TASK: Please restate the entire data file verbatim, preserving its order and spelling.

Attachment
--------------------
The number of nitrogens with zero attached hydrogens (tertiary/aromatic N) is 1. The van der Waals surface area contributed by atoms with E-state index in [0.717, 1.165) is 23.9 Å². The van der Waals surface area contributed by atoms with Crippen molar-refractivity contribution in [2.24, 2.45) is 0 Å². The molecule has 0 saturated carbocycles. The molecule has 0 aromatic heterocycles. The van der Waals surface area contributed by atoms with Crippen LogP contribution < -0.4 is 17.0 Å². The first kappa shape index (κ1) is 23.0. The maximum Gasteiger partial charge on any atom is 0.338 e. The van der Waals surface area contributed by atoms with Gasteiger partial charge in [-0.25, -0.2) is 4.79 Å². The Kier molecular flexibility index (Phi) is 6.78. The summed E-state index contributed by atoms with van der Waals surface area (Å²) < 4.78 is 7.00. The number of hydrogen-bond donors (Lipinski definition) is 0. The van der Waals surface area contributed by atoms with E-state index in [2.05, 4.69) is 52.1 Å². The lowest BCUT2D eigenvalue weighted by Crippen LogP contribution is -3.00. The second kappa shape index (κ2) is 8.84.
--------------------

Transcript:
The number of nitrogens with zero attached hydrogens (tertiary/aromatic N) is 1. The van der Waals surface area contributed by atoms with E-state index in [0.717, 1.165) is 23.9 Å². The van der Waals surface area contributed by atoms with Crippen molar-refractivity contribution in [2.24, 2.45) is 0 Å². The molecule has 0 saturated carbocycles. The molecule has 0 aromatic heterocycles. The van der Waals surface area contributed by atoms with Crippen LogP contribution < -0.4 is 17.0 Å². The first kappa shape index (κ1) is 23.0. The maximum Gasteiger partial charge on any atom is 0.338 e. The van der Waals surface area contributed by atoms with Gasteiger partial charge in [-0.25, -0.2) is 4.79 Å². The Kier molecular flexibility index (Phi) is 6.78. The summed E-state index contributed by atoms with van der Waals surface area (Å²) < 4.78 is 7.00. The number of hydrogen-bond donors (Lipinski definition) is 0. The van der Waals surface area contributed by atoms with E-state index in [2.05, 4.69) is 52.1 Å². The lowest BCUT2D eigenvalue weighted by Crippen LogP contribution is -3.00. The second kappa shape index (κ2) is 8.84.